Snow on the Mountain

Lately, I've been taking care of myself by exercising. I've taken up walking and have set a goal for 2 to 3 miles every day. Rather than going to a gym, I've simply mapped out some routes through the neighborhood where I live.

It takes a solid 55 minutes for me to complete a 3-mile round trip, but it feels wonderful to work up a sweat and to know that I'm burning calories and exercising my heart. I'll be 40 in February and I've realized it's time for me to start taking better care of myself physically.

Exercise is mentally stimulating as well. It wards off depression and sluggishness. After just 1 week of regular walking, I feel better prepared to handle the stress of my work day—especially if I walk in the morning. Also, the discipline of getting up and doing something physical every morning enhances my self-esteem, which has suffered lately from work situations. I just feel better about myself when I exercise regularly.

During my walks, I've been revisiting the 12 Steps rather than listening to music or news on a radio. When I'm outside walking, it is just me and God, reflecting on how I can continue growing spiritually.

Walking is also a fantastic way to enjoy nature. I see twice as much—things I would never notice from a car. One route takes me past a canal full of aquatic birds—cranes, egrets, wild ducks—which aren't afraid of me in the least. They watch me pass by, but don't run or fly away. One evening, I noticed a gorgeous woodpecker—a black and white body and a vibrant, red head—it was like looking at an Audubon Society picture-book.

There are also endless varieties of flowers to see.

Just last night, I walked past a house which had an unusual shrub next to the mailbox. This plant was covered with tiny pink leaves. Pink flowers are not unusual, but a pink shrub? It was so unusual and so beautiful I made a point to walk past it again. This time, an older woman, whom I presume was the resident, was pruning the shrub, so I paused to ask her about it.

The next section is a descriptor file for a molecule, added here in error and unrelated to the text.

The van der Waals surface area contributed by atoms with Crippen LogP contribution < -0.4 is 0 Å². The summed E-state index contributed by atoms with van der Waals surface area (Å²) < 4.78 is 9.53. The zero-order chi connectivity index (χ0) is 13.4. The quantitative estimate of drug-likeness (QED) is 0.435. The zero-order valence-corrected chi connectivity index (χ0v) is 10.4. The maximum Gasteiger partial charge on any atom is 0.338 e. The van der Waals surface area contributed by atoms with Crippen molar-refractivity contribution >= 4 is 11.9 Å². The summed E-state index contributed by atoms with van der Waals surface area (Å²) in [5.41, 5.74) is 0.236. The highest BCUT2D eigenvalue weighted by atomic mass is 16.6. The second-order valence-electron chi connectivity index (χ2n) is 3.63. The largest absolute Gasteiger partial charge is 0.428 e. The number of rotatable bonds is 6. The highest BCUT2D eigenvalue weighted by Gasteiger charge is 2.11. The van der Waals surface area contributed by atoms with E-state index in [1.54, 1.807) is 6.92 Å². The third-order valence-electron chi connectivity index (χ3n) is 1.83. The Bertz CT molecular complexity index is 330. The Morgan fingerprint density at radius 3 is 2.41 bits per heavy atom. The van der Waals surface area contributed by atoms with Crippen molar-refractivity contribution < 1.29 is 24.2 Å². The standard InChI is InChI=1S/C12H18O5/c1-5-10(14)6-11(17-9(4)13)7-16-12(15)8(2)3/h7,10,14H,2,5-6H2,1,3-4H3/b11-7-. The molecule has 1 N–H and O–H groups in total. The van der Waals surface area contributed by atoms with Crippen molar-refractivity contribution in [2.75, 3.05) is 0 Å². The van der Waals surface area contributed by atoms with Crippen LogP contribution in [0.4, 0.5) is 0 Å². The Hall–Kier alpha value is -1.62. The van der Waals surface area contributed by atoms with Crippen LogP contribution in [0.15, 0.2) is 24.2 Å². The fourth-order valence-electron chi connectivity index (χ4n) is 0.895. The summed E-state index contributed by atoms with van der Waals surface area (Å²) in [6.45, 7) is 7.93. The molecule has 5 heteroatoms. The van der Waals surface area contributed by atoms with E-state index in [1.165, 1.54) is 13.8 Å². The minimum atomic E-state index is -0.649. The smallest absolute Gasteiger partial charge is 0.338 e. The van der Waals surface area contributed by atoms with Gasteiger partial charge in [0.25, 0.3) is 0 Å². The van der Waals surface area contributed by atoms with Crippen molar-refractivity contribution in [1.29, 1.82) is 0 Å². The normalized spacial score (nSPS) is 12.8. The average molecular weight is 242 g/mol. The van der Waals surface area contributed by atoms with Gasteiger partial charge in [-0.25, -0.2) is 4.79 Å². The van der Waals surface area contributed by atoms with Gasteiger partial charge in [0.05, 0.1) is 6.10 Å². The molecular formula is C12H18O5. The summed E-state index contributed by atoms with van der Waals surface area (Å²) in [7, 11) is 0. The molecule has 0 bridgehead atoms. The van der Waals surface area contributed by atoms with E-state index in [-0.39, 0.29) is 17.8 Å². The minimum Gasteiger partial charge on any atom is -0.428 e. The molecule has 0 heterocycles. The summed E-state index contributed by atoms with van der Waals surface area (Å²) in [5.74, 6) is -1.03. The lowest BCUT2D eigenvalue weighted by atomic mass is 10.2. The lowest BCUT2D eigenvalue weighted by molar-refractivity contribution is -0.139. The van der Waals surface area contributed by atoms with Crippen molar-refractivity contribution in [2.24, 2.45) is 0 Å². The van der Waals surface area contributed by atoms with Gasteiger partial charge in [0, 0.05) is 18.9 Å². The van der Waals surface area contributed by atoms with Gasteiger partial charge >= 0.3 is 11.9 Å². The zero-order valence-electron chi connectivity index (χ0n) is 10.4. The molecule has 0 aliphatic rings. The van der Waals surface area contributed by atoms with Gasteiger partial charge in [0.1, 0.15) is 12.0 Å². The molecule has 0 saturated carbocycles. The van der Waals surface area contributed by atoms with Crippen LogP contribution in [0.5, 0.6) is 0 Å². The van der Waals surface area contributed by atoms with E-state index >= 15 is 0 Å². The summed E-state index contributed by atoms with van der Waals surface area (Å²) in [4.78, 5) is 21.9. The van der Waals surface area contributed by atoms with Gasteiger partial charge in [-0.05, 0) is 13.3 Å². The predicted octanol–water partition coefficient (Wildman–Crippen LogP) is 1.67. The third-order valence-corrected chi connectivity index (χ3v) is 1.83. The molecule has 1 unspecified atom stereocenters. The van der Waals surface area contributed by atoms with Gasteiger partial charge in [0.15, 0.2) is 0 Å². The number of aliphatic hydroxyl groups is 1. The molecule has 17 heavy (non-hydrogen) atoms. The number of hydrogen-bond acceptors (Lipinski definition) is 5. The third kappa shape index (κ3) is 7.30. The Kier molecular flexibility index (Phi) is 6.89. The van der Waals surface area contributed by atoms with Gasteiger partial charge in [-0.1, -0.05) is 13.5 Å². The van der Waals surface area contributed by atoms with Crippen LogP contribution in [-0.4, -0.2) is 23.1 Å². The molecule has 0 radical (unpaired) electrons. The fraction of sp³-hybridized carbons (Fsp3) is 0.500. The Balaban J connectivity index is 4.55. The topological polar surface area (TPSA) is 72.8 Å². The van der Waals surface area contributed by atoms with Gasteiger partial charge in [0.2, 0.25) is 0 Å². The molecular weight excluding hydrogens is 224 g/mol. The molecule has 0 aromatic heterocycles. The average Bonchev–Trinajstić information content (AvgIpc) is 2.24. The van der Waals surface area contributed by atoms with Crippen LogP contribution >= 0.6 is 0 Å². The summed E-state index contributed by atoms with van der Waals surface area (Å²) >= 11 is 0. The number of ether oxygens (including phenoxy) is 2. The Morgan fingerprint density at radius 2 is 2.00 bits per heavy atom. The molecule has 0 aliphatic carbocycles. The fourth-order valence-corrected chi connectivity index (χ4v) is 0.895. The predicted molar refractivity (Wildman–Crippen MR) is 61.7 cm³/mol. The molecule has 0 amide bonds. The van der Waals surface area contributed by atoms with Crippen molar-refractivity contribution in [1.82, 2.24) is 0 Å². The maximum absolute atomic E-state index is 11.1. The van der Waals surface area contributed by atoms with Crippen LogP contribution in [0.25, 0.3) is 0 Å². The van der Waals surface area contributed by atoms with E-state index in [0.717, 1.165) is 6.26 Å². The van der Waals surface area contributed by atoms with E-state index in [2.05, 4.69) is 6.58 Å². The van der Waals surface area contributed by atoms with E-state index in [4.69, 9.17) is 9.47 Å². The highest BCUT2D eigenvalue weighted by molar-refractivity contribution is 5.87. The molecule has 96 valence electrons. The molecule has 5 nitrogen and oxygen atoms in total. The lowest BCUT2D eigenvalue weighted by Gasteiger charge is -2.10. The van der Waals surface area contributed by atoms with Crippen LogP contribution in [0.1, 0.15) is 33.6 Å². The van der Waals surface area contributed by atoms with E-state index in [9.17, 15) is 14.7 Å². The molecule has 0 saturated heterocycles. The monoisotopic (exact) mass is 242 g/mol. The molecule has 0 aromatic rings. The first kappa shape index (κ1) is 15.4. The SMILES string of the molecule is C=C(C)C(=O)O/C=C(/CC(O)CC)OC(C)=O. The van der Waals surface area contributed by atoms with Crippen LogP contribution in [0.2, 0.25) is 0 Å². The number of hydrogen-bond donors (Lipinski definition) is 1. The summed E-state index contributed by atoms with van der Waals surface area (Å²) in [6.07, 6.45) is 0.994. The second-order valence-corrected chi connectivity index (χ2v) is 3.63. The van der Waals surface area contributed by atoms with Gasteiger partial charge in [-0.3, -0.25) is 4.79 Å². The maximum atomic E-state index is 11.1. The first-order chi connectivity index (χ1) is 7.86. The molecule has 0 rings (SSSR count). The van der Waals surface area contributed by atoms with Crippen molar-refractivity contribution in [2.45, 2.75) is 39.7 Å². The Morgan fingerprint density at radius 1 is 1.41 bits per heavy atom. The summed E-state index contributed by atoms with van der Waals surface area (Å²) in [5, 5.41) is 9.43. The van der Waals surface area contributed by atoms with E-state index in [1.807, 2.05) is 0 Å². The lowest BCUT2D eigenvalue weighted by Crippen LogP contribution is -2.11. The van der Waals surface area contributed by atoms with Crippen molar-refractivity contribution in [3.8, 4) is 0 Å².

She was delighted I had taken notice and was obviously proud of this particular addition to her yard. She offered me a handful of the trimmings for closer inspection. Turns out she was not pruning, but making a bouquet. "Take some home with you and enjoy looking at it," she said. "It's called Snow on the Mountain."

I smiled at the poetic name, perfectly descriptive of the plant's natural beauty. I asked her if I could stop by and photograph it. Of course, she agreed.

Serenity is making the time to see the world and its natural beauty. Serenity is feeling good about our place in the world, regardless of our present circumstances. Serenity is knowing unexpected treasures and gifts await us along the path of self-discovery and healing. All we are required to do is open our hearts, start walking, and partake of the grace and love in which we are held.

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Dear God, thank You for the process of self-discovery and self-growth. Thank You for teaching me valuable lessons from the little surprises You place along my path every day. Amen.

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APA Reference
Staff, H. (2008, November 23). Snow on the Mountain, HealthyPlace. Retrieved on 2024, July 18 from

Last Updated: August 8, 2014

Medically reviewed by Harry Croft, MD

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